DragonTHC (208439) | more than 7 years ago | (#16984722)

Thank you science for making it possible to reverse diabetes type 1.

thank you god for giving us diabetes.

More Elegant Approach (1)

SoyChemist (1015349) | more than 7 years ago | (#16985346)

The method reported in Islet Recovery and Reversal of Murine Type 1 Diabetes in the Absence of Any Infused Spleen Cell Contribution may work but at what cost. It requires immune system suppressing drugs and cells from a foreign donor. I suspect that immunoconjugates that prevent the attack of islet cells will be used in conjunction with adult stem cells from the diabetic individual that have been differentiated into the appropriate replacement tissue.

Not as simple (2, Informative)

DebateG (1001165) | more than 7 years ago | (#16985628)

Calm down people. They haven't cured diabetes; in fact, this cure for diabetes (in mice) isn't new at all. This isn't a phase I clinical trial. They haven't tried it on people, and I really doubt the FDA will approve any such trials in the next few years.

The controversy is over the role of stem cells. No one disputes that adding Freund's adjuvant to the NOD mice can cure their diabetes, and it seems to work through a hazily-understood modulation of the immune system. That has been established for 15 years. The question is whether adding spleen stem cells to the adjuvant facilitates the process.

When Faustman first published the paper stating the spleen cells were crucial, the NIH quietly contracted three independent labs to confirm the result. No one could could show that the transplanted spleen cells were actually doing anything. Now, it seems that Faustman's group has responded to some of the criticisms, repeated the experiments, and can reproduce their own data. But as long as another lab cannot reproduce it, the role of stem cells will remain very controversial.

Why hasn't there been more of a push to use this in people? The problem in people is that you have to inject the adjuvant fairly early in the disease, and most people with type I diabetes are diagnosed pretty late when most of their beta cells have died. Additionally, no one really knows how exactly the adjuvant works (it's just a bunch of dead bacteria) and whether it will elicit nasty reactions in people that are worse than diabetes itself.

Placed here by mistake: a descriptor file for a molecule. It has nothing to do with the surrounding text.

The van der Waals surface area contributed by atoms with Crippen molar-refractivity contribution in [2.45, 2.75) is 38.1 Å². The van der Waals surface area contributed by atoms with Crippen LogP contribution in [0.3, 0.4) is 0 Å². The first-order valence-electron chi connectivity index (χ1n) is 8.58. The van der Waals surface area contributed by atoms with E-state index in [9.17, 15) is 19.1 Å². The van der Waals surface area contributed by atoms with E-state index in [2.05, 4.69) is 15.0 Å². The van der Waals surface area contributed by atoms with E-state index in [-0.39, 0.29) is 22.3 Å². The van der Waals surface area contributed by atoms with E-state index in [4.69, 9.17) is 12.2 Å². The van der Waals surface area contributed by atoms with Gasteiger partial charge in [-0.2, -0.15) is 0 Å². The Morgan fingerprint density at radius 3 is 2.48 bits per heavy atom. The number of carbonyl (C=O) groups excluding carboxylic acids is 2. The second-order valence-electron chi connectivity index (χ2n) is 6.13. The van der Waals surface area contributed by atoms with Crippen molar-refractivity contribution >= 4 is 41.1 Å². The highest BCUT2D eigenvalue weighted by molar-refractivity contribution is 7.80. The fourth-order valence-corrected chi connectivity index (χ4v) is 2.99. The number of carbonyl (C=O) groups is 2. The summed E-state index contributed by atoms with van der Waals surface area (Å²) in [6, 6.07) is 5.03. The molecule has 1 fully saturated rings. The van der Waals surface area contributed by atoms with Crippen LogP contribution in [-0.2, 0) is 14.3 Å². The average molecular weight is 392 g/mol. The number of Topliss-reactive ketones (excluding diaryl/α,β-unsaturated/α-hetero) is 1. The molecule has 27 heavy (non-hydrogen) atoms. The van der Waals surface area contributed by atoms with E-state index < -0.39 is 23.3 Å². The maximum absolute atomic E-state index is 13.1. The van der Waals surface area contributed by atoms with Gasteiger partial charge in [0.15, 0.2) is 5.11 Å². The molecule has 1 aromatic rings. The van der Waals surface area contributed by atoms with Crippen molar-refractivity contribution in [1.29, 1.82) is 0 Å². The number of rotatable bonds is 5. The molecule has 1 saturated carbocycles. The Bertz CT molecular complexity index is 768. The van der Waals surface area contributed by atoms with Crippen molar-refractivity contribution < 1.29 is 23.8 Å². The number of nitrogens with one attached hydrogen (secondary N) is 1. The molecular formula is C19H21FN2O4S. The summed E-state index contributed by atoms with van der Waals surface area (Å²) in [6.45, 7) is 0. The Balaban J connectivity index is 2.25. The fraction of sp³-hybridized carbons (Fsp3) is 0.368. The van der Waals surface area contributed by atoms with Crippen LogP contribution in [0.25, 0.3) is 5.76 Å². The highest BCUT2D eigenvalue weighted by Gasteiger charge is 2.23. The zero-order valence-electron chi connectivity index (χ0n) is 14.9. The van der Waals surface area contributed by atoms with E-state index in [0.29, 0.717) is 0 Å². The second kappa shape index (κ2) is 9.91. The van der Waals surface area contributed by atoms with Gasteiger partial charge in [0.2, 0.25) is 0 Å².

For those technical, you can read the actual papers [sciencemag.org] for free online.

I call bull (0)

Anonymous Coward | more than 7 years ago | (#16986690)

I am posting this anonymously because Denise Faustman has been known to try and sue individuals who speak against her work. In short, I have read the technical comment and the portion that 'reproduces' the earlier work is clearly attributed to Kodama AND NOT NIH researchers. Now why is this important? Kodama is the same person who did the original experiments (in 2001 and 2003) that nobody has been able to reproduce (there have been multiple attempts published, not one has been able to coax MHC mismatched spleen cells as being accepted let alone transdiferentiation into insulin producing cells). So, if this has been around for 5 years now and only one guy in the world is able to do it, something just doesn't sound right to me.

Diabetes (1)

stitchesXXIII (1031986) | more than 7 years ago | (#16988592)

As the parent of a child with Type 1 diabetes...It is "NOT easy to manage by any means". The technology has made it better but thats where it ends. Try to go to bed wondering if you child is going to be OK in the morning or wonder how his blood glocose is affecting him daily no matter how well you think its being "managed". Your an uneducated idiot...Try to tell your kid that he cannot have a simple glass of orange juice in the morning or anytime of day for that matter, or have to stop him in the middle of playing some activity to check his glucose levels, as they are shaking/trembing telling you he feels fine when its apparent that he is not. My wife and I have not had a solid nights sleep since he was diagnosed at just before his second bithday (nice gift) he is now five. I could go on and on (seizures, coma, shock) "NOT SO EASY TO MANAGE"...Sports teams are managed not diseases.....and most importantly .... Hate to say this but there is no money in finding a cure...there will never be any cure so long as there is money to be made. The pharmaceutical companies in the US are too powerful. Take a moment and think about this it if you are educated enough you will know this to be true. Think about the all the monies raised over the years for any given disease (billions per year do some research but I warn you it gets ugly seeing how much money is raised with very little or no improvements whatsoever)...have they found one cure for anything? the answer is NO...the only chance anyone has in finding a cure lies with stem cells and we all know where thats going...nowhere fast...unless you live in Europe leaps and bounds being made in the are of stem cell research (and please don't post a reply telling me to move that would be stupid and show your lack of any education).

Argh! (1)

jproffer (766368) | more than 7 years ago | (#16989448)

Great. I knew I shouldn't have had my spleen removed!